As already mentioned, the music on here is very epic, slow and doomy, but the opening track Warlord is a furious heavy metal track in the vein of the first five songs on the debut. While not quite as amazing as the Battle Hymns tracks, it does rock very well. Then we get Secret of Steel, which is the only really weak point of the album. It just plods along, and isn't very epic at all.
It's not until the third track, Gloves of Metal that this album really starts to own.
Gloves of Metal is an epic, midpaced monstrous banger about true fuckin' heavy metal. But this album's true masterpiece is the track that follows- Gates of Valhalla. A spinechilling, mesmerizing acoustic intro accompanied by a beautiful vocal performance singing the chorus opens up the song, before it turns heavier, into a truly epic, above midpaced masterpiece, with heavy fucking galloping under-vers riffs that would make Iron Maiden shit their pants.
And the solo is high quality classic heavy metal material, the way only Ross The Boss can do it.
Then we get the midpaced and devastatingly heavy Hatred, which starts off very nice but does get pretty boring for the instrumental section, with that fucked up random instrument sounding like a triangle more than anything.
The two last tracks Revelation (Death's Angel) and March For Revenge (By the Soldiers of Death) are more epic material, done in a great fashion. The former containing more badass galloping riffs and a really cool chorus, the latter being more powerful and emotional, but heavy as hell nonetheless - and really fucking good, too. Although it does feature more of that annoying triangle-sounding instrument that was also found in Hatred.

All in all a really excellent release by the Kings of Metal. Seven songs are found on here. Five of them completely fucking own, while one is pretty average and one is rather boring. So, it could be better, but they certainly did a great fucking job.
Into Glory Ride is definitely recommended, although it does take a while to get into it.

Solidly epic when it gets going - 70%

UltraBoris, March 24th, 2003

This is certainly a pretty good Manowar album, with a few great songs on here. However, it's not 100% excellent, with a few plodding songs that just don't quite sound right - managing to sound like a bad doom band - a Black Sabbath but without the crushing heaviness.

But first, the good. Warlord - this is a fun little song. It's the fastest song on here - Hell, it's the only song on here that sounds anywhere near fast. The intro is silly as fuck... but then we get into a solid banging number. This one sounds like a Battle Hymns track - comparable to the first few on that album. The rest of the album is completely different.

Gloves of Metal is a solid riff-based epic number. The intro riff and then onwards, this just fucking crushes. This is epic heavy fucking metal the way it is designed to be - something that Manowar would try to get to on albums like The Triumph of Steel, but then just never quite do. It's a midpaced crusher of a song with some solid headbanging riffage.

Then, Gates of Valhalla is even better. It starts with a little intro passage which then turns into a song that sounds like Iron Maiden, slowed down a bit, but made 100 times heavier. The galloping is definitely there, but it's more of a Children of the Grave type song. In the middle, they throw in about two minutes of soloing. Excellent stuff. This is what makes Manowar have any sort of a claim towards the title "Kings of Metal" - none of their later pretentious bullshit. This is just solid epic stuff that fucking rocks.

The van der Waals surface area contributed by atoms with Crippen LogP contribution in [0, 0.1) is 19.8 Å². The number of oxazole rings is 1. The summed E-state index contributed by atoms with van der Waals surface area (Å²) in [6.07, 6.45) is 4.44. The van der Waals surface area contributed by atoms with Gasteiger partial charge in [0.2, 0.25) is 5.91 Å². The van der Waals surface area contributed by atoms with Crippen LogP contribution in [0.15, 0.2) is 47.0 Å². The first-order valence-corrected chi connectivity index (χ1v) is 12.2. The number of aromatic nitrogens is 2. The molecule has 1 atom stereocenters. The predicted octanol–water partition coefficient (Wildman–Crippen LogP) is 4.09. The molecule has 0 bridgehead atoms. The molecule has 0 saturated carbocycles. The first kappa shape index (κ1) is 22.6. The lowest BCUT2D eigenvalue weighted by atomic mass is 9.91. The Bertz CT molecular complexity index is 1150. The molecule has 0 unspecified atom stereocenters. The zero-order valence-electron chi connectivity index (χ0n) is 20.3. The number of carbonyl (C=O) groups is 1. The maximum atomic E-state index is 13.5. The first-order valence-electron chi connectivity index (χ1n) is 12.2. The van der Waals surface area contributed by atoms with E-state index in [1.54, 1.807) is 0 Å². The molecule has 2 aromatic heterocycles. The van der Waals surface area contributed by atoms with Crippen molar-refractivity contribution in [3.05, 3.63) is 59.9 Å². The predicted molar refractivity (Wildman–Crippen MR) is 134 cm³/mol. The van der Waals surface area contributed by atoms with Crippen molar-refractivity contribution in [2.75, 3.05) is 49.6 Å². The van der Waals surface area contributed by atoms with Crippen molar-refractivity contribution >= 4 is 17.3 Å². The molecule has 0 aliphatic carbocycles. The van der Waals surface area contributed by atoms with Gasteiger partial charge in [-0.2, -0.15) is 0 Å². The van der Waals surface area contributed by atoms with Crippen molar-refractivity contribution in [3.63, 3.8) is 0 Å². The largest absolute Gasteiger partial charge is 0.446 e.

Revelation (Death's Angel) is the last great song - it sounds like another rejected Maiden number turned really dark. "Hear the rime of the ancient mariner..." Excellent, with solo after solo.

Then, the rest of the album isn't quite as strong. Hatred just kinda plods along after that monster Diamond Head style opening riff. (Lightning to the Nations) It never quite gets out of intro mode, though the solo is pretty nifty. Secret of Steel is utter crap that really doesn't do anything other than sound like they used too much LSD. March For Revenge is pretty long, but what's with that random instrument in there? Is that the triangle? The most metal instrument ever?? Then there's a really silly passage in the middle that is a chilling reminder of silly Manowar interludes to come. Oh dear. "When we march, your sword rides with me." This is really fucking pretentious here, and you can clearly hear the sound of a shark being jumped.

Overall, this is a pretty decent album, with some great tracks on here. It's not 100% good all the way through, but when it sucks, it still does not suck as much dripping donkey cock as other Manowar albums will do. There is no An American Trilogy here, and for that I thank them. Furry loincloths and all, they are forgiven.

Superb follow-up to an excellent debut... - 88%

Sinner, February 8th, 2003

Manowar actually managed to top their debut album with their second release - "Into Glory Ride" - showing us a slightly different sound than on the first one.

Gone are most of the "simple" "rock & roll" tunes - who apparantly made way for a more epic - and occasionally very doomy - style of songwriting. Also most of the lyrics on here deal with the "sword & sorcery" themes which Manowar would explore and perfect in the rest of their carreer. The only two exceptions being "Warlord" (also being the weakest song on the album - dealing with...well...bikers and the biker-lifestyle) and "Gloves Of Metal" (another metal anthem - although not quite as strong as "Metal Daze" for example - but still holding up pretty well).

The main bulk of the songs - as said - is mid-tempo to slow and doomy and the band pulls this off very well (with a lot of thanx to Scott Columbus - who perhaps missed the speed of previous drummer Donnie Hamzick - but brought forth an awesome lot of power & innovation when it comes to his drumming). The main "classics" on here are the awesome "Gates Of Valhalla" (awesome !) & the long and epic "March For Revenge" - although it has to be said that the remaining three tracks aren't any weaker at all (especially the slow - driven anthem conan-esque "Secrets Of Steel" being a personal favourite).

Oh - and for those interested - for a change this album DOESN'T have a bass solo.

Anyhow - an excellent release - topping "Battle Hymns" - but only just - and an excellent preparation for "Hail To England".